If you could watch a time-lapse film showing Earth’s surface since agriculture began, you would see a subtle but important change spread across southern Eurasia during the last several thousand years. In China, India, southern Europe, and northernmost Africa, you would see darker shades of green slowly turning a lighter green or a greenish brown. In these areas, the first villages, towns, and cities were being built, and vast areas of dark-green forest were slowly being cut for agriculture, cooking, and heating, leaving behind the lighter-green hues of pastures or the green-brown of croplands.
Until very recently, scientists thought that humans first began altering climate some 100 to 200 years ago, as a direct result of changes brought about by the gassy effusions of the Industrial Revolution. But here I propose a very different view: the start of the switch-over from control of climate by nature to control by humans occurred several thousand years ago, and it happened as a result of seemingly “pastoral” innovations linked to farming. Before we built cities, before we invented writing, and before we founded the major religions, we were already altering climate. We were farming.
CLIMATE AND HUMAN HISTORY
accept the view that human effects on global climate began during the 1800s and have grown steadily since that time. The evidence supporting this view looks quite solid: two greenhouse gases (carbon dioxide, or CO2
, and methane, or CH4
) that are produced both in nature and by humans began unusual rises like the pattern shown in figure 1.1A
. Both the rate of change and the high levels attained in the last 100 to 200 years exceed anything observed in the earlier record of changes from ancient air bubbles preserved in ice cores. Because greenhouse gases cause Earth’s climate to warm, these abrupt increases must have produced a warming.
But one aspect of the evidence shown in figure 1.1A
is deceptive. Magicians use a form of misdirection in which flashy movements with one hand are used to divert attention from the other hand, the one slowly performing the magic trick. In a sense, the dramatic change since 1850 is exactly this kind of misdirection. It distracts attention from an important rise in gas concentrations that was occurring during the centuries before the 1800s. This more subtle change, happening at a much slower rate but extending very far back in time, turns out to be comparably important in the story of humanity’s effects on climate.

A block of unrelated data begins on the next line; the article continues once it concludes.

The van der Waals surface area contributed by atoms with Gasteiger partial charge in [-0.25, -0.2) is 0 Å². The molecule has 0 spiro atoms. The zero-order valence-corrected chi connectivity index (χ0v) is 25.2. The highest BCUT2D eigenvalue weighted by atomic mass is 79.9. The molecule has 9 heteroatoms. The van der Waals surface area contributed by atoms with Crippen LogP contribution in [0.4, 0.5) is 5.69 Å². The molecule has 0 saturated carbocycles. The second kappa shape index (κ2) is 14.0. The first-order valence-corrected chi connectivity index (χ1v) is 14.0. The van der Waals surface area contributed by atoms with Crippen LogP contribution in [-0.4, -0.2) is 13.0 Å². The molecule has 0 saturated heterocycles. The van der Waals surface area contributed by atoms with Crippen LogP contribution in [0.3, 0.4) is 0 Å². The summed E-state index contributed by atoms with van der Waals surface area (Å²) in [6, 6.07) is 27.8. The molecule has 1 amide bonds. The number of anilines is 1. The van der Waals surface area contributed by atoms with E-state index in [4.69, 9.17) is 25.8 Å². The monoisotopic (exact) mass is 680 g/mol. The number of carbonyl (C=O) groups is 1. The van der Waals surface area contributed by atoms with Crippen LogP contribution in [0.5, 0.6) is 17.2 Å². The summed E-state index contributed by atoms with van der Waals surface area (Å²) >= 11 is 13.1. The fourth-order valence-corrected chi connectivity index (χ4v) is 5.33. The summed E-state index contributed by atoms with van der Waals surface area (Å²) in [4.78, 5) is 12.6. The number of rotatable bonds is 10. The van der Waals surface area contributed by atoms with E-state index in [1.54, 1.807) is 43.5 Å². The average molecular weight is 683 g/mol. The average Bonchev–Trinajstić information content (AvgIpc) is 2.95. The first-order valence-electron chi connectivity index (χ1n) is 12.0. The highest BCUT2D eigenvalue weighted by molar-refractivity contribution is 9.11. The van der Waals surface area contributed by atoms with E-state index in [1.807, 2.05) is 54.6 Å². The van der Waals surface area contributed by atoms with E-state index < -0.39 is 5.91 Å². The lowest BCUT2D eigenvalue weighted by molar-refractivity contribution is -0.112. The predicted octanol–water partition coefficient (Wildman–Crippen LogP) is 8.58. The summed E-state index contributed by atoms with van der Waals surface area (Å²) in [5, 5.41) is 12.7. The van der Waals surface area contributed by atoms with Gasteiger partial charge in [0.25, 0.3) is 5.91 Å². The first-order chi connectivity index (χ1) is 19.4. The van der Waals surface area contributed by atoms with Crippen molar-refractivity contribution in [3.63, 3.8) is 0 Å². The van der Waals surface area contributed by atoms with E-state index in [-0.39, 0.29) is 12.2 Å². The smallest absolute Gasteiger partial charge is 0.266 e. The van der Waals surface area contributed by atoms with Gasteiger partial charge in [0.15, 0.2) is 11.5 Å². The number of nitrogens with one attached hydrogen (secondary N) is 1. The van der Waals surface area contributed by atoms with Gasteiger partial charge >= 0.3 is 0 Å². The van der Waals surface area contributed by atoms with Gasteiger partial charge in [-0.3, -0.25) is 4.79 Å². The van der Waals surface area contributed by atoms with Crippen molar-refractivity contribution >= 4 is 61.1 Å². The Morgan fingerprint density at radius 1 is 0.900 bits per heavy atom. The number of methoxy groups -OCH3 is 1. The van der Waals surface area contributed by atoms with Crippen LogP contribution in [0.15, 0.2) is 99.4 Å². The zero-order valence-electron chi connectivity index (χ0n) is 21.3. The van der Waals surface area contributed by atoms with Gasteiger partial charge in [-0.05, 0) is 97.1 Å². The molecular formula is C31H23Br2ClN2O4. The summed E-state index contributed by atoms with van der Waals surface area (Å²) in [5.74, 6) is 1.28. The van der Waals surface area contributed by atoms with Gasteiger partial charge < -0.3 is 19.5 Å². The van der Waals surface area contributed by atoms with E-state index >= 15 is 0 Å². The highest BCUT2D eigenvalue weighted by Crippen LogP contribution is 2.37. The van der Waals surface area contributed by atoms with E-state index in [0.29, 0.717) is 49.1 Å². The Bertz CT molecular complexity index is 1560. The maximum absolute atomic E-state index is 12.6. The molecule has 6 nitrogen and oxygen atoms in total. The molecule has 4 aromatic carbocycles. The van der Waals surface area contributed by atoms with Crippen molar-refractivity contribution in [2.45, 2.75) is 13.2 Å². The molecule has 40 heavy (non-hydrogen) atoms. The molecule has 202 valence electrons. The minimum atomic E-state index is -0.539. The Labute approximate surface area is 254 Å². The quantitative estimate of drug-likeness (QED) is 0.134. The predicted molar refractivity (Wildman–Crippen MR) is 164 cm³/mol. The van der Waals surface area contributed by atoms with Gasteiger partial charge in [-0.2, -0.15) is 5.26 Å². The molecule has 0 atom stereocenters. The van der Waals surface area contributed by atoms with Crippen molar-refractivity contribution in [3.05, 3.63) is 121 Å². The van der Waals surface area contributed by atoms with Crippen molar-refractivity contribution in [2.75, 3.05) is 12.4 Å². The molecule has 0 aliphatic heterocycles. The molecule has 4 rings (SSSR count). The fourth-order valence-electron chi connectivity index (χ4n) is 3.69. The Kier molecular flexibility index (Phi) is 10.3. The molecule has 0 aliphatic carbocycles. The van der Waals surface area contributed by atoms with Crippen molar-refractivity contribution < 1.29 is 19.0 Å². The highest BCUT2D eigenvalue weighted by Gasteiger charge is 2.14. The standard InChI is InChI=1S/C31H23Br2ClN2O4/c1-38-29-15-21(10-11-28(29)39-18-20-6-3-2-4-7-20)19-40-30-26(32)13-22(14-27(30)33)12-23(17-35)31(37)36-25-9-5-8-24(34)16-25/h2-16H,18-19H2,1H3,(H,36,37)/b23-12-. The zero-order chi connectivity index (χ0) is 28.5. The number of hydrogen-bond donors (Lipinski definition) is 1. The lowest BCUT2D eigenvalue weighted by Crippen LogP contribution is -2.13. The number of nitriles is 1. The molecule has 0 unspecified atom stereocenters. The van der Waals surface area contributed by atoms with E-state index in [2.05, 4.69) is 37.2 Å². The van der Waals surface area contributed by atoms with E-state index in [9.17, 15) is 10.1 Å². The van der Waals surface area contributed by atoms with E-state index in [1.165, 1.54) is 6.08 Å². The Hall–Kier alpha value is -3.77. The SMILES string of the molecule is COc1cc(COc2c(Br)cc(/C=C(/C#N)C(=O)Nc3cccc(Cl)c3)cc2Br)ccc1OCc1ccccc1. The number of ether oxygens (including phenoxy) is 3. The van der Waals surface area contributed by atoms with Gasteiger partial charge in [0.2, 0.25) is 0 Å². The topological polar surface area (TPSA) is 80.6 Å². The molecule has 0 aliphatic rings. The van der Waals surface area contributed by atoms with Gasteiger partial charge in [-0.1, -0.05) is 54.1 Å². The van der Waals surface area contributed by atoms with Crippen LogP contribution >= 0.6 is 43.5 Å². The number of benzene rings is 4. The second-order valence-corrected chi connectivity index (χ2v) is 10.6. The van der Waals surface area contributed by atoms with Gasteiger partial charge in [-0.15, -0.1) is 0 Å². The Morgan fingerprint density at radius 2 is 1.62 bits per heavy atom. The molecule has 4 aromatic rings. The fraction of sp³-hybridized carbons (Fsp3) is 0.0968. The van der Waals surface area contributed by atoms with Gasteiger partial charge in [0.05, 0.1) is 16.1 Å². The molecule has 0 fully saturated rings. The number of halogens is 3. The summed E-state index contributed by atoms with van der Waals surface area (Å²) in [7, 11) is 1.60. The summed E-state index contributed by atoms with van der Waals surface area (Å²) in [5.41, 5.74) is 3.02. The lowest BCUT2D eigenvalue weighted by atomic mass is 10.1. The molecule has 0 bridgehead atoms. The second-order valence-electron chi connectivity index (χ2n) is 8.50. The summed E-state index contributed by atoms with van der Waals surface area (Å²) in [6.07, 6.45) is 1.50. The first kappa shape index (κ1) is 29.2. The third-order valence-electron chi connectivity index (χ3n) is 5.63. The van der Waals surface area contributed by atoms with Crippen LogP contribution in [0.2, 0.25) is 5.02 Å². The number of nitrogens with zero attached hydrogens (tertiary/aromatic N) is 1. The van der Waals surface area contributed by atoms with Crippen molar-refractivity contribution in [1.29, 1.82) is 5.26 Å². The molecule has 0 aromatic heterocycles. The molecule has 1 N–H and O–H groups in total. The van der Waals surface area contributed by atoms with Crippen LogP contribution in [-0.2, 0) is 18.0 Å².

I propose that the real story is more like the one shown in figure 1.1B
. Slower but steadily accumulating changes had been underway for thousands of years, and the total effect of these earlier changes nearly matched the explosive industrial-era increases of the last century or two. Think of this as like the fable of the tortoise and hare: the hare ran very fast but started so late that it had trouble catching the tortoise. The tortoise moved at a slow crawl but had started early enough to cover a lot of ground.
The tortoise in this analogy is agriculture. Carbon dioxide concentrations began their slow rise 8,000 years ago when humans began to cut and burn forests in China, India, and Europe to make clearings for croplands and pastures. Methane concentrations began a similar rise 5,000 years ago when humans began to irrigate for rice farming and tend livestock in unprecedented numbers. Both of these changes started at negligible levels, but their impact grew steadily, and they had a significant and growing impact on Earth’s climate throughout the long interval within which civilizations arose and spread across the globe.
. Two views of the history of human impacts on Earth’s climate and environment. A: Major impacts began during the industrial era (the last 200 years). B: The changes of the industrial era were preceded by a much longer interval of slower, but comparably important, impacts.